The British believe that tea sustained them through many wars. “Let’s have a nice cup of tea. Things will get better.” I’ve always believed that America’s revenge against the British crown was to ice their beloved tea. Toss it into Boston Harbor, but don’t ice it. If you should have the good fortune to be asked to tea at No. 10, or at Buckingham Palace, don’t expect it to be iced.
Incidentally tea bags are fine, and it’s now just pretentious to serve loose tea with a strainer. Of course, if you want to read the political tea leaves you’ll have to use loose tea.
If you’re serving tea to the thousands at your tea parties, Sarah, remember that unlike politics, tea is very forgiving. It can be revived just with more boiling water. –For the Hearst-New York Times Syndicate
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Workaround is a made-up word that came to us from the computer industry – at least, that is how it came into general usage. In that industry, a workaround can be a crafty piece of engineering to get the results you want without infringing on someone else’s patent.
Watching President Barack Obama at last week’s prime-time news conference, one had the feeling that he was engaged in a workaround. He was selling a vague health care reform proposal. His spiel was very long because he was selling something that is still a work in progress. Worse: Whatever Obama gets is not going to be the real thing. It is going to be a workaround.
One has the feeling that congressional pusillanimity has the Democrats and their leader working around what at heart they know is the only solution to the challenge of health care – a strong federal role. Call it the solution that dare not speak its name, like Oscar Wilde’s love.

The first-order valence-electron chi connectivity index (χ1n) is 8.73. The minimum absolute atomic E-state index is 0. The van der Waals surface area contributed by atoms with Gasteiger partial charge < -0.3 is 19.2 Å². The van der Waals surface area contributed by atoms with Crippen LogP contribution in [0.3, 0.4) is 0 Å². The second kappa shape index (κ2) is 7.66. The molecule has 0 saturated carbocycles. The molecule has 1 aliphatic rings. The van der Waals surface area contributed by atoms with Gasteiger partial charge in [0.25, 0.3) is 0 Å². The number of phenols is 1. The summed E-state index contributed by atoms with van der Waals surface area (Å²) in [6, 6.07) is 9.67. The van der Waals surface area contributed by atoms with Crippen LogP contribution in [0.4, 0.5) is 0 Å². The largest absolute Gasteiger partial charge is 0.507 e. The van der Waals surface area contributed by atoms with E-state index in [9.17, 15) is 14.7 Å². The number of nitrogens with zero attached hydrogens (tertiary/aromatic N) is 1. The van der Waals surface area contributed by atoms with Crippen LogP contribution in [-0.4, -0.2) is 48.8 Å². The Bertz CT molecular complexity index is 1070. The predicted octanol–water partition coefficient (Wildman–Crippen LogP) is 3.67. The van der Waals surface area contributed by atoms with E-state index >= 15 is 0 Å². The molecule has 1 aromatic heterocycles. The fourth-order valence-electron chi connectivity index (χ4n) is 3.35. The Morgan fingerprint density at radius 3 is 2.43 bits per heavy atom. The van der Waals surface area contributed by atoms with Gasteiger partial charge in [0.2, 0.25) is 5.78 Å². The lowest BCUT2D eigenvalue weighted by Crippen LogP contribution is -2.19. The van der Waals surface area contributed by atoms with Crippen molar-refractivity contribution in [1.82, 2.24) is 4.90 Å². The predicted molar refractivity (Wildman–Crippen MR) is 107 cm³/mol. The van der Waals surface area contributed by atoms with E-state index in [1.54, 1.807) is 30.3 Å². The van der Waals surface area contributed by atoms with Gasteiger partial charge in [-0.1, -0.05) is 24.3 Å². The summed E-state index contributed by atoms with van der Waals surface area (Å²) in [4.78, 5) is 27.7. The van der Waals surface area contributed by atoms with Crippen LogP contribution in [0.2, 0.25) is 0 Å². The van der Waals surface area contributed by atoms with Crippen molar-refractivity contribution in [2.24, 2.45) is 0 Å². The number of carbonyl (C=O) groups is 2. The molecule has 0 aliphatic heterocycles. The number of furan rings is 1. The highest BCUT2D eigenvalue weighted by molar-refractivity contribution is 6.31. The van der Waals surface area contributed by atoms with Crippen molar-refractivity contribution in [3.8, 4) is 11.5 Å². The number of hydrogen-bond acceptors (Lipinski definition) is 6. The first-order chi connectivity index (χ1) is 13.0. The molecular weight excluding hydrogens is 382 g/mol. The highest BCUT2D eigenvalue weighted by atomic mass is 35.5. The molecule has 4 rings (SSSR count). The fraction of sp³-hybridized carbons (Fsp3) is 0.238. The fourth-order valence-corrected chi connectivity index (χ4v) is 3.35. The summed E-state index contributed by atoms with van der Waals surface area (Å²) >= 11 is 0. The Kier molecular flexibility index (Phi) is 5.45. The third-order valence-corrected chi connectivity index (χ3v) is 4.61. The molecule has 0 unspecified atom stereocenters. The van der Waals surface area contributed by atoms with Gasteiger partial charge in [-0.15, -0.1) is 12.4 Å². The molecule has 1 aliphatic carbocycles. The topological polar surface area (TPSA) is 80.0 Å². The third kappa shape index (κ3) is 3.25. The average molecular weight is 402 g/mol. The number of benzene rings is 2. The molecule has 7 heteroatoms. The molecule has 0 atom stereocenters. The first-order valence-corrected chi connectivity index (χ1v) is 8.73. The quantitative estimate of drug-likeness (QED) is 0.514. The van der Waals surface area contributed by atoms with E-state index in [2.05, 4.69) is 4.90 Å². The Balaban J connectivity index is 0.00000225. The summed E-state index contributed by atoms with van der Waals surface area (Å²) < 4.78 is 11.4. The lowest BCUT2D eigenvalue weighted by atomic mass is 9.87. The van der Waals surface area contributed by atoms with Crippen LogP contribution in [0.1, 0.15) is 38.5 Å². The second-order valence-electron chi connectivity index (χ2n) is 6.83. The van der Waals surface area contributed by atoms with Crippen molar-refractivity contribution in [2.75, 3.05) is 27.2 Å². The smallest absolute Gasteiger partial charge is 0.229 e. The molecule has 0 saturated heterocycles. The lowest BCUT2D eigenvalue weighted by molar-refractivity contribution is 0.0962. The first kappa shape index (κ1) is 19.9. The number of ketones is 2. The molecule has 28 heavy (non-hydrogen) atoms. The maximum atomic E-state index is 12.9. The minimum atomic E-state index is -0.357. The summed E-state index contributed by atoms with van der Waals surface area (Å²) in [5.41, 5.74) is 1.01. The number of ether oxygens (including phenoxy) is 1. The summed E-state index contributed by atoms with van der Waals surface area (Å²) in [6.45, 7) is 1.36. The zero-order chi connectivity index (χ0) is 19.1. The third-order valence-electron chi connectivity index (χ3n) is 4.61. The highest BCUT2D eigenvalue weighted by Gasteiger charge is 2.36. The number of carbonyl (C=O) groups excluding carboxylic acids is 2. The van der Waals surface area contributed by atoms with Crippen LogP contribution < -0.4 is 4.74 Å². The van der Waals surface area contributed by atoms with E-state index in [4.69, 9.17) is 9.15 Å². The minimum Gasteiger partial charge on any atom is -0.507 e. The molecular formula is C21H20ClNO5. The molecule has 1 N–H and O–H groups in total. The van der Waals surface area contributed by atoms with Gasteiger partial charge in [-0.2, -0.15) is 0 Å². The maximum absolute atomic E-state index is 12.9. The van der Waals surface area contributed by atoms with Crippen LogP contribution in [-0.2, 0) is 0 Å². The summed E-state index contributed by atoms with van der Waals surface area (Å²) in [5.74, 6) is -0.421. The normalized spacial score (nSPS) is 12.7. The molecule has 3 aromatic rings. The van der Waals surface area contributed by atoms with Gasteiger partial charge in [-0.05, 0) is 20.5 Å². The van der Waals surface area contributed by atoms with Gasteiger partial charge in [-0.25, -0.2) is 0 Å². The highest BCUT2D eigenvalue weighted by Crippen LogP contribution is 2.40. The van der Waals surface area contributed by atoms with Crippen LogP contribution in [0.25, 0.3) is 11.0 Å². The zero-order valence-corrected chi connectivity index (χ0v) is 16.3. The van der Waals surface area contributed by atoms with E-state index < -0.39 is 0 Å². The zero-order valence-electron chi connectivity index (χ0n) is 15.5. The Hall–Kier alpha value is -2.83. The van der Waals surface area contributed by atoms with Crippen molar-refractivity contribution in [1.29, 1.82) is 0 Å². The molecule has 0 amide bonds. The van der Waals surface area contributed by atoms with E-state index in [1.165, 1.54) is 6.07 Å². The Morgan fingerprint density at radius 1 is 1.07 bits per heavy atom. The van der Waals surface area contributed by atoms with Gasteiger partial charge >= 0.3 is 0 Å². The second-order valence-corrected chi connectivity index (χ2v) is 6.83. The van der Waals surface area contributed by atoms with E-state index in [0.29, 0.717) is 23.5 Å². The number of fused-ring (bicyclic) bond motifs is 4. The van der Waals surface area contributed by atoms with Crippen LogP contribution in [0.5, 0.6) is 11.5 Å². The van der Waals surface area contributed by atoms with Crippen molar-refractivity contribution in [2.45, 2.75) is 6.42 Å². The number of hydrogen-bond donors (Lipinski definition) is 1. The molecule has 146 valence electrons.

One had the feeling in the East Room last week that the president wanted to lay down the burden of political gamesmanship and say, “National systems work from Taiwan to Norway, Canada to Australia; why, oh why can’t we face this reality?”
The first answer is that no one has the courage to face the Banshee wails of “socialism” that already echo from the right and would intensify to the sound of a Category 3 hurricane. Politically, it would be seen as a bridge too far. Had Obama said in the presidential campaign that he was for a single-payer option, the Democrats on Capitol Hill might have had the temerity to investigate what works remarkably well in Belgium and Japan, among dozens of other countries.
Globally, the single-payer option – or, let’s face it, nationalization – has brought in universal coverage at about half of what the United States spends today; let alone what we will spend with the clumsy hybrid that the president is selling and Congress is concocting.